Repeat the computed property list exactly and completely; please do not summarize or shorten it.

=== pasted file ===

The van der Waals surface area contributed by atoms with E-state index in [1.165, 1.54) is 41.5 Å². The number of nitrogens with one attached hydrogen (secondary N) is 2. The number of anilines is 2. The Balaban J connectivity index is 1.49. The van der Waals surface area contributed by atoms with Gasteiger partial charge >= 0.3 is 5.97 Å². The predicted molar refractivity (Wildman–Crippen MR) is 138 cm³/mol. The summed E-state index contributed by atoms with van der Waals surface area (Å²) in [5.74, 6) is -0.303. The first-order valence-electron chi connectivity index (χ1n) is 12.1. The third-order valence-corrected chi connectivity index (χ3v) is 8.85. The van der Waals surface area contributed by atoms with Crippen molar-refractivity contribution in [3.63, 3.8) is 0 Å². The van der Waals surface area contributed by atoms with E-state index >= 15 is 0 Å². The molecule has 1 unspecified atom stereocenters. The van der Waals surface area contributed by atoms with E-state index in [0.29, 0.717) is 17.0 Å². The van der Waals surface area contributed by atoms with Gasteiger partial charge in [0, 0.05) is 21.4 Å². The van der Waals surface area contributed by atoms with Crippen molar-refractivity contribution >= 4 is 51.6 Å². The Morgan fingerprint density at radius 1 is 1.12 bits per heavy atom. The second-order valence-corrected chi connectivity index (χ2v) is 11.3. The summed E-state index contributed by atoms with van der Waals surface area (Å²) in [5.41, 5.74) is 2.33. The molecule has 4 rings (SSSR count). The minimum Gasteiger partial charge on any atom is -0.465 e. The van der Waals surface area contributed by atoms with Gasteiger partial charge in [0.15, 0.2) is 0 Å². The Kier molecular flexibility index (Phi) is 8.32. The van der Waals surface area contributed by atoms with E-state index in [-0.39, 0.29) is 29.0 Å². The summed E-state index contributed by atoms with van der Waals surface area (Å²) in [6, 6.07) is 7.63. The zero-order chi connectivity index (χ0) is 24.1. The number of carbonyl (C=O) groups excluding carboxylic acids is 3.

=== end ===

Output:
The van der Waals surface area contributed by atoms with E-state index in [1.165, 1.54) is 41.5 Å². The number of nitrogens with one attached hydrogen (secondary N) is 2. The number of anilines is 2. The Balaban J connectivity index is 1.49. The van der Waals surface area contributed by atoms with Gasteiger partial charge >= 0.3 is 5.97 Å². The predicted molar refractivity (Wildman–Crippen MR) is 138 cm³/mol. The summed E-state index contributed by atoms with van der Waals surface area (Å²) in [5.74, 6) is -0.303. The first-order valence-electron chi connectivity index (χ1n) is 12.1. The third-order valence-corrected chi connectivity index (χ3v) is 8.85. The van der Waals surface area contributed by atoms with Crippen molar-refractivity contribution in [3.63, 3.8) is 0 Å². The van der Waals surface area contributed by atoms with E-state index >= 15 is 0 Å². The molecule has 1 unspecified atom stereocenters. The van der Waals surface area contributed by atoms with E-state index in [0.29, 0.717) is 17.0 Å². The van der Waals surface area contributed by atoms with Gasteiger partial charge in [0, 0.05) is 21.4 Å². The van der Waals surface area contributed by atoms with Crippen molar-refractivity contribution >= 4 is 51.6 Å². The Morgan fingerprint density at radius 1 is 1.12 bits per heavy atom. The second-order valence-corrected chi connectivity index (χ2v) is 11.3. The summed E-state index contributed by atoms with van der Waals surface area (Å²) in [5.41, 5.74) is 2.33. The molecule has 4 rings (SSSR count). The minimum Gasteiger partial charge on any atom is -0.465 e. The van der Waals surface area contributed by atoms with Gasteiger partial charge in [0.15, 0.2) is 0 Å². The Kier molecular flexibility index (Phi) is 8.32. The van der Waals surface area contributed by atoms with E-state index in [-0.39, 0.29) is 29.0 Å². The summed E-state index contributed by atoms with van der Waals surface area (Å²) in [6, 6.07) is 7.63. The zero-order chi connectivity index (χ0) is 24.1. The number of carbonyl (C=O) groups excluding carboxylic acids is 3.